On the other hand, anyone who assisted knowingly or entered into a conspiracy to commit these acts would have problems.

With this guy, might not be any assistance with the level of knowledge to lead to charges. The guy in Michigan who has control of the website will get looked at.

But with our shooter in Kansas, I would expect Justice to be looking closely at the organizations that might have supported the shooter. Like, say, the ones that have already called for the next shooting, and named the target.

blogenfreude: “Limbaugh partially responsible….” is what I noticed.

Rush listener posting on Rush-operated message board without Rush lackey breaking out E.I.B. Banhammer (TM) = “partial responsibility.”

Rush listener popping off on Topix doesn’t get you there. Unless (as you may investigate) the original source was a Rush board. Which would mean that E.I.B. Banhammer was not implemented and there you go then.

@IanJ: Maybe an over-reaction, but I can’t shake those images of O’Reilly ranting about Tiller. I recall also that Adkisson, who wanted to kill liberals, had an interesting reading list:

“Inside the house, officers found ‘Liberalism is a Mental Health Disorder’ by radio talk show host Michael Savage, ‘Let Freedom Ring’ by talk show host Sean Hannity, and ‘The O’Reilly Factor,’ by television talk show host Bill O’Reilly.”


In his [farewell] letter, Adkisson also included the Democratic members of the House and Senate, and the 100 People Who Are Screwing Up America of Bernard Goldberg in his list of wished-for targets.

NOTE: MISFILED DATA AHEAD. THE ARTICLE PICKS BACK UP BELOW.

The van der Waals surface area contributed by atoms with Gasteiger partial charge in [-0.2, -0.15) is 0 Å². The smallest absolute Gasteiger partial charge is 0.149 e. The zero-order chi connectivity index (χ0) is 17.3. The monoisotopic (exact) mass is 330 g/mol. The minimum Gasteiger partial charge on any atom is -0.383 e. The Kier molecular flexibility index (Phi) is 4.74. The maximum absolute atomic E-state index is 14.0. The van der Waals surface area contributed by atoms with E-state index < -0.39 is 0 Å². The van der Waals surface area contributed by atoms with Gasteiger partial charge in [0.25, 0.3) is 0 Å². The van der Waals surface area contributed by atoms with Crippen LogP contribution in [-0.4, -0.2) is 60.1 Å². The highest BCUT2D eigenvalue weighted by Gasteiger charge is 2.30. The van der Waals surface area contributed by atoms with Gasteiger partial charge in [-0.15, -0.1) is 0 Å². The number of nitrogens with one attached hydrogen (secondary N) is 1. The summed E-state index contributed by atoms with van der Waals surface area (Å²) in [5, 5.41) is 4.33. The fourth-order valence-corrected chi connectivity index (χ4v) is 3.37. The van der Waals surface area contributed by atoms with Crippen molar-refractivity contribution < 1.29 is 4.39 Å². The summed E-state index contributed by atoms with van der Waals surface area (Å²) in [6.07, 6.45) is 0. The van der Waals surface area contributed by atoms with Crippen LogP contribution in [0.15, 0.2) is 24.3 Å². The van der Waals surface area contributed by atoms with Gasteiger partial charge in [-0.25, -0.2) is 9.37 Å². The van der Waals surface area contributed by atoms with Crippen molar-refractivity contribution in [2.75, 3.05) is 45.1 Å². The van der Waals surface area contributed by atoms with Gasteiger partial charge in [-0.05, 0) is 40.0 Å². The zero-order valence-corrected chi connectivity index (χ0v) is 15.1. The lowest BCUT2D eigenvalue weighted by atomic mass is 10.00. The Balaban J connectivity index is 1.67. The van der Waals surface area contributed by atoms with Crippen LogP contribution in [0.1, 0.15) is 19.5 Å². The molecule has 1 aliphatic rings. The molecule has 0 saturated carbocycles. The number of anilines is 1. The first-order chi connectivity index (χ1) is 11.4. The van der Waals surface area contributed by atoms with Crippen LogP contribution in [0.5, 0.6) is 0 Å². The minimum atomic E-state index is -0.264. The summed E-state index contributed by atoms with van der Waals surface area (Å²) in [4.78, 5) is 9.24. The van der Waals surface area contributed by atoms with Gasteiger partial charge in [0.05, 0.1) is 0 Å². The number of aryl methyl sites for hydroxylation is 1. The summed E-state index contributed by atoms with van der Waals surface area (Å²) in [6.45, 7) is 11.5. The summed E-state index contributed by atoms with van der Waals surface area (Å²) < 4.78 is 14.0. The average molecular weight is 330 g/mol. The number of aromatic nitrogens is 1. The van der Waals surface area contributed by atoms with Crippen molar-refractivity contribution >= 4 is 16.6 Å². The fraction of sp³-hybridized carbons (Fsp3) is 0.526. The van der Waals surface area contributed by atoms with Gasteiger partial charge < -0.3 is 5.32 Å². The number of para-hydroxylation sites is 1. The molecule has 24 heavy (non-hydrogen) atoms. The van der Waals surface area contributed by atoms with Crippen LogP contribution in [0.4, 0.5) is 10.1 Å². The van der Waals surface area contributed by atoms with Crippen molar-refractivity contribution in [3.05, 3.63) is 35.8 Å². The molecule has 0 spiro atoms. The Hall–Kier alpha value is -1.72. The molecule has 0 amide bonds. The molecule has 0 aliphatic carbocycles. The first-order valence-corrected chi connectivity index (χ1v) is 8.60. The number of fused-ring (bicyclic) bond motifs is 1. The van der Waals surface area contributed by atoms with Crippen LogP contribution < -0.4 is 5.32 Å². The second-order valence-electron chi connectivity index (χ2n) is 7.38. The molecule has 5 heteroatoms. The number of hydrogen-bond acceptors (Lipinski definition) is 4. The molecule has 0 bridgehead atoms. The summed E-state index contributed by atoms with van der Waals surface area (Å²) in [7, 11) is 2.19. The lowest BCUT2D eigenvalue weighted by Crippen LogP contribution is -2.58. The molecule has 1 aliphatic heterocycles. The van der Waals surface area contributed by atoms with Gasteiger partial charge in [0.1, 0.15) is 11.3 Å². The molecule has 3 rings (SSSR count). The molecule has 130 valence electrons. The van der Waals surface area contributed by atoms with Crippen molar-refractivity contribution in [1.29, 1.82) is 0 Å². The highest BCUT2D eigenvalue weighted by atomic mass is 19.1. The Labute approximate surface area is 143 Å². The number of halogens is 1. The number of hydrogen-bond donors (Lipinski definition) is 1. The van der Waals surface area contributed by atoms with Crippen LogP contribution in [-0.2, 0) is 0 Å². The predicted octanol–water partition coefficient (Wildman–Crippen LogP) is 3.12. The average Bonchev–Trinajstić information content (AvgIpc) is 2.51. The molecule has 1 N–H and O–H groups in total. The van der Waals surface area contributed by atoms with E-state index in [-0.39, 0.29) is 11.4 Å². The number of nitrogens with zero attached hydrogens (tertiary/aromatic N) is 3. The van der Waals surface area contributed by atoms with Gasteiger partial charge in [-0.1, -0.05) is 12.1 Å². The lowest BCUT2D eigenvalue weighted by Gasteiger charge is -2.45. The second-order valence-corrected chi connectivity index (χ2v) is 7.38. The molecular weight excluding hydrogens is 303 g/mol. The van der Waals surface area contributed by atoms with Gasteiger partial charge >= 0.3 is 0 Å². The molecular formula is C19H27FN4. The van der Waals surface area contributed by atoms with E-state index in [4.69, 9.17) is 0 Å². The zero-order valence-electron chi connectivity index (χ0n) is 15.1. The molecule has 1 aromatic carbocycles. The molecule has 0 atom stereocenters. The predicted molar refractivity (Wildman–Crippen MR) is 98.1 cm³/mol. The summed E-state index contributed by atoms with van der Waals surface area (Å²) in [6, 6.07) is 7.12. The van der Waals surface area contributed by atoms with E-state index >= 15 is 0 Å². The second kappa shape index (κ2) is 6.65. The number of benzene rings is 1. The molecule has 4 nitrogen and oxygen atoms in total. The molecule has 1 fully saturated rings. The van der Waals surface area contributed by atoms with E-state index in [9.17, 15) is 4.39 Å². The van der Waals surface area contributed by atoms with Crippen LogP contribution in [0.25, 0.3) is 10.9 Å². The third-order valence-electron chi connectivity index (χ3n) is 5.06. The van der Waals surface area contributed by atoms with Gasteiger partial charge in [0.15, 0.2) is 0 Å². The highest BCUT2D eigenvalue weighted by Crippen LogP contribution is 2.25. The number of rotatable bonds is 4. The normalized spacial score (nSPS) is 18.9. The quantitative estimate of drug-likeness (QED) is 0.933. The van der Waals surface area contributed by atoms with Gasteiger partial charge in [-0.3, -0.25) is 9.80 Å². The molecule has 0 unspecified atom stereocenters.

True, Adkisson didn’t shoot anyone on Goldberg’s list, but he acknowledged it as a place to find targets.

At what point do these authors take even a little bit of the blame?

@chicago bureau: A fair critique. Also, Rush keeping this guy frothing 24/7 isn’t enough – he may have been frothing even if Rush didn’t exist.


I’m glad you picked that one up…I don’t have the energy to defend people I despise today…

@blogenfreude: Oh, I’m not poo-pooing even for one second that the bloviating bastards are on the crazies’ reading/listening/watching list. I’d be surprised if they weren’t. I just don’t want us to sink to that level of reactionism where we lay blame without good cause. It doesn’t seem like there’s been a beyond-reasonable-doubt smoking gun yet.

I guess it boils down to the fact that I’m not willing to censure the bloviators for the actions of a negligible minority of their followers. Some people are fucking nuts, and they’re gonna blow up the enemy whether their inspiration is right-wing hatemongers or religion (the traditional favorite) or that bad peyote they ate in the 60s. Like I said before, Rush has millions of listeners, and he has plainly failed to inspire almost all of them to run around killing minorities.